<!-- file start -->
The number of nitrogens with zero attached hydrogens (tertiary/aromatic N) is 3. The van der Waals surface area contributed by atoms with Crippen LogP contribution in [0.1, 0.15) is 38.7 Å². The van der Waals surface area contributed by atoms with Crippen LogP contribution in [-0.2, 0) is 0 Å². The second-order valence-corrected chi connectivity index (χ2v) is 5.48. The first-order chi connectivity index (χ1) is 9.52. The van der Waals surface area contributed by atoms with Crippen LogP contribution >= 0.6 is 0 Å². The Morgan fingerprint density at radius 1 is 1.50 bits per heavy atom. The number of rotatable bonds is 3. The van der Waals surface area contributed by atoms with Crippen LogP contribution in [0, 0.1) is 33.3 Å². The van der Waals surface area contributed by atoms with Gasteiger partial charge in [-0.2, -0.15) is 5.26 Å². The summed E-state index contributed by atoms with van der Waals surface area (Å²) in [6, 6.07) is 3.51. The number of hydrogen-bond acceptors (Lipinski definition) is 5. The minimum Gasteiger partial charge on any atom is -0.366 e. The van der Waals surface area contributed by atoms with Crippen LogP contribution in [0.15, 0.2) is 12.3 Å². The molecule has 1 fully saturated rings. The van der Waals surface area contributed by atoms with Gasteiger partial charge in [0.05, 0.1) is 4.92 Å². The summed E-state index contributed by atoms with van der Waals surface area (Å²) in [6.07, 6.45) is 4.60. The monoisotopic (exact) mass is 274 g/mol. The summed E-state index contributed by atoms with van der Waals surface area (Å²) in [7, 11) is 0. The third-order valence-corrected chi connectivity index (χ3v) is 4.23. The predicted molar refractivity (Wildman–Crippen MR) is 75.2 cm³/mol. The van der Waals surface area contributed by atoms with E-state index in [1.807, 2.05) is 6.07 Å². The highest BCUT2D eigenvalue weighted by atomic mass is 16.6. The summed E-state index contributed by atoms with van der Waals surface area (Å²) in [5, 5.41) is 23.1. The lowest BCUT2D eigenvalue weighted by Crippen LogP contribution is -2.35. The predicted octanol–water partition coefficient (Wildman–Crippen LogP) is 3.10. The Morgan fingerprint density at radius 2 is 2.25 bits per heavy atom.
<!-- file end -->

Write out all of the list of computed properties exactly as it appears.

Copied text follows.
The number of nitrogens with zero attached hydrogens (tertiary/aromatic N) is 3. The van der Waals surface area contributed by atoms with Crippen LogP contribution in [0.1, 0.15) is 38.7 Å². The van der Waals surface area contributed by atoms with Crippen LogP contribution in [-0.2, 0) is 0 Å². The second-order valence-corrected chi connectivity index (χ2v) is 5.48. The first-order chi connectivity index (χ1) is 9.52. The van der Waals surface area contributed by atoms with Crippen LogP contribution >= 0.6 is 0 Å². The Morgan fingerprint density at radius 1 is 1.50 bits per heavy atom. The number of rotatable bonds is 3. The van der Waals surface area contributed by atoms with Crippen LogP contribution in [0, 0.1) is 33.3 Å². The van der Waals surface area contributed by atoms with Gasteiger partial charge in [-0.2, -0.15) is 5.26 Å². The summed E-state index contributed by atoms with van der Waals surface area (Å²) in [6, 6.07) is 3.51. The number of hydrogen-bond acceptors (Lipinski definition) is 5. The minimum Gasteiger partial charge on any atom is -0.366 e. The van der Waals surface area contributed by atoms with Crippen LogP contribution in [0.15, 0.2) is 12.3 Å². The molecule has 1 fully saturated rings. The van der Waals surface area contributed by atoms with Gasteiger partial charge in [0.05, 0.1) is 4.92 Å². The summed E-state index contributed by atoms with van der Waals surface area (Å²) in [6.07, 6.45) is 4.60. The monoisotopic (exact) mass is 274 g/mol. The summed E-state index contributed by atoms with van der Waals surface area (Å²) in [7, 11) is 0. The third-order valence-corrected chi connectivity index (χ3v) is 4.23. The predicted molar refractivity (Wildman–Crippen MR) is 75.2 cm³/mol. The van der Waals surface area contributed by atoms with E-state index in [1.807, 2.05) is 6.07 Å². The highest BCUT2D eigenvalue weighted by atomic mass is 16.6. The summed E-state index contributed by atoms with van der Waals surface area (Å²) in [5, 5.41) is 23.1. The lowest BCUT2D eigenvalue weighted by Crippen LogP contribution is -2.35. The predicted octanol–water partition coefficient (Wildman–Crippen LogP) is 3.10. The Morgan fingerprint density at radius 2 is 2.25 bits per heavy atom.